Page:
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  • Writer's pictureAndrew Cream

Foothill Boulevard: The Allure of Southern California’s Stretch of Route 66

Updated: Nov 15, 2021

It’s not often that a road strikes me as something to write about, but then not every road is Foothill Boulevard. There’s something inherently unique and uniform about this street, so much so that—for me—it stands out as one of the most significant thoroughfares in Southern California.

You see, along Foothill, there is homogeny, and a sense of togetherness, that makes the road feel much more like a city (albeit an oddly shaped one) than most of the cities that it passes through.

Foothill Boulevard is a 60-mile road with its easterly point in San Bernadino and its western culmination in the north of Los Angeles.

It cuts through the Inland Empire cities of Rialto, Fontana, Rancho Cucamonga, Upland, Claremont and Pomona, continues its path across LA County into the likes of San Dimas, Azusa and Pasadena before its last stop in the LA suburb of Sylmar.

Foothill Blvd in Rialto from the 1950s. A public domain image

The most noteworthy fact about Foothill is that—for the most part—it makes up a good chunk of the historic Route 66—“The Mother Road”—that runs (well, ran) from Chicago, IL to Santa Monica, CA. Does that have a bearing on the establishments on this street and how they go about marketing themselves? You bet it does.

So what kind of sights can you find on Foothill? Well, as always, I should add a geographical disclaimer: what best represents Foothill Blvd is the strip that starts around La Verne to the West, and ends in Rancho Cucamonga in the East (just over a 15-mile stretch).

This particular region is a near-never-ending slew of restaurants, supermarkets, auto repair shops and H&R Blocks. Cities merge seamlessly into one another—you might not notice leaving one and entering the next if it wasn’t for all the street signs changing color.

Foothill is not glamorous by all means (well, the Claremont section is pretty fancy), but its realness is what helps make it so charming. Foothill is the working person’s street. The perfect destination for tackling an ever-growing to-do list. Waiting for a new car tire to be installed at one of the FIVE Pep Boys on this part of Foothill? Why, you’ll be able to get your taxes done, have a karate lesson and speak with your lawyer while you wait!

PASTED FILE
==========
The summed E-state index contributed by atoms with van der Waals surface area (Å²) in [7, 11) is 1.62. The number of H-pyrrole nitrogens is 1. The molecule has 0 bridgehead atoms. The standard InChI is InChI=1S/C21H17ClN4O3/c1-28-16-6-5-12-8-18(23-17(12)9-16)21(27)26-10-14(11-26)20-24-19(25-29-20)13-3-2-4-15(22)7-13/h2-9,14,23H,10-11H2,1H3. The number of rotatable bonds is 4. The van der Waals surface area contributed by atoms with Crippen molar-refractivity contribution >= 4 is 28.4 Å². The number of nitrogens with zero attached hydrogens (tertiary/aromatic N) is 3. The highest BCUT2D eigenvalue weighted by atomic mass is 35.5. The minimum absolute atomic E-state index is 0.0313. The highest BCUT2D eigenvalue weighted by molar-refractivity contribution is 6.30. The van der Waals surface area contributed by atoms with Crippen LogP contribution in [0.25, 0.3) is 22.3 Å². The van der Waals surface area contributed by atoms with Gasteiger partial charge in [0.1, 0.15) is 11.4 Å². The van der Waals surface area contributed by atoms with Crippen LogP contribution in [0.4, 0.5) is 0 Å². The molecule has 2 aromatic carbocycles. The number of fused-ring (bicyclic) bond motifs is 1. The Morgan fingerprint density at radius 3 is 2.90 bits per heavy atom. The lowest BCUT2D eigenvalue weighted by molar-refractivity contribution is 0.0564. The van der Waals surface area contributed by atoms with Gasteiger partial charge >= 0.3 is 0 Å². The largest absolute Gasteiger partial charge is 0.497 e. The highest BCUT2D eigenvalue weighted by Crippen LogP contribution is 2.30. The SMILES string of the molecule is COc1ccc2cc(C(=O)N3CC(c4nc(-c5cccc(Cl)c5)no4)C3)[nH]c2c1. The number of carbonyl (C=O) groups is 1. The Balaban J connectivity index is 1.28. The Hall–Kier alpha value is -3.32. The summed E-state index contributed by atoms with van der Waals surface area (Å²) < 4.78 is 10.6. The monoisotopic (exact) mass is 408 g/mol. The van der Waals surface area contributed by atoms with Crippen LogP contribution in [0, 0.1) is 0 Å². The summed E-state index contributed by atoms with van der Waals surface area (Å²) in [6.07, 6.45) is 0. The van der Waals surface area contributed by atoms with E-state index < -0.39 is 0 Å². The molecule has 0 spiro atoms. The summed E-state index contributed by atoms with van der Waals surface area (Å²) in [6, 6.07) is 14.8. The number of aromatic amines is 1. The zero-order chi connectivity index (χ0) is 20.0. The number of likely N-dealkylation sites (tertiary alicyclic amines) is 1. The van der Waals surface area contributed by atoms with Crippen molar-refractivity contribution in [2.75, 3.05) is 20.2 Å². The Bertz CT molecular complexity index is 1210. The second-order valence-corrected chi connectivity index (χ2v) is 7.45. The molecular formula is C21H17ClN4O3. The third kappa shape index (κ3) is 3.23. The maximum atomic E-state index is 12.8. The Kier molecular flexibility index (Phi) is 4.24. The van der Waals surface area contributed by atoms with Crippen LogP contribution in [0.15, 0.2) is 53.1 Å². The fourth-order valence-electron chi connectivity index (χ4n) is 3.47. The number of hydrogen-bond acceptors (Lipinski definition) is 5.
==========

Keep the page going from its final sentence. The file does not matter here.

(FYI, that last paragraph was an attempt at painting a picture of the variety of businesses in the area, and not a wily way of commenting on the wait time at Pep Boys, which is actually pretty reasonable. Anyway.)

(That last paragraph makes it sound like Pep Boys’ legal team got in contact and instructed me to add that disclaimer. They did not. Or did they?)

Where Foothill does manage to insert a bit of—not quite glamour, but—stimulation, maybe, is in that space just above your forward-facing vision—the zone your eyes penetrate when you should be paying closer attention to the road. Here, one’s view is littered with all kinds of signage. And as businesses want to stand out amongst the sign noise, we’re treated to a sea of bright colors and unconventional fonts.

(Anyone who follows my Instagram page will know my new obsession with A Good Sign.)

At dusk, with the San Bernadino Mountains towering in the background, the flurry of neon signs on Foothill is really quite something; you can’t help but be mesmerized by the vibrant light display all around you.

Conversely, strip malls too rule this part of the world. The US has around 65,000 strip malls—I’d hazard a guess that half of them are on or around Foothill.

These (usually) single-story eyesores look like they were designed by the most boring architect ever. Yet, just like the US public loo fiasco, their design has practical value. Customers can usually drive right up to the door of any business located in a strip mall, alleviating Americans’ aversion to walking very far.

A handy visual from the Quora page, "Why is it called a 'strip' mall?" Hmm...

And they stand out even more here against the onslaught of colorful signage: driving past a drab, beige-grey exterior—that I assume all strip malls must legally be painted—feels similar to when you move your vision away from your phone in a dark room. A welcome lapse for your straining eyes.

While you’ll probably see a variety of household names occupying spaces Foothill’s strip malls, they really belong to the slightly eccentric independent businesses. Ones without a logo that offer both dry cleaning and boat insurance. Or lawyers' offices akin to one where you might find Saul Goodman or one of his associates.

The tailor for my wedding suit was very much a typical Foothill strip mall business owner. Based in a rundown-looking sand-colored building in Upland, Sal was a charismatic older Italian man who was utterly thrilled I had found him by googling “tailors near me” and somehow, for some reason, had two separate tailoring stores under two different pseudonyms.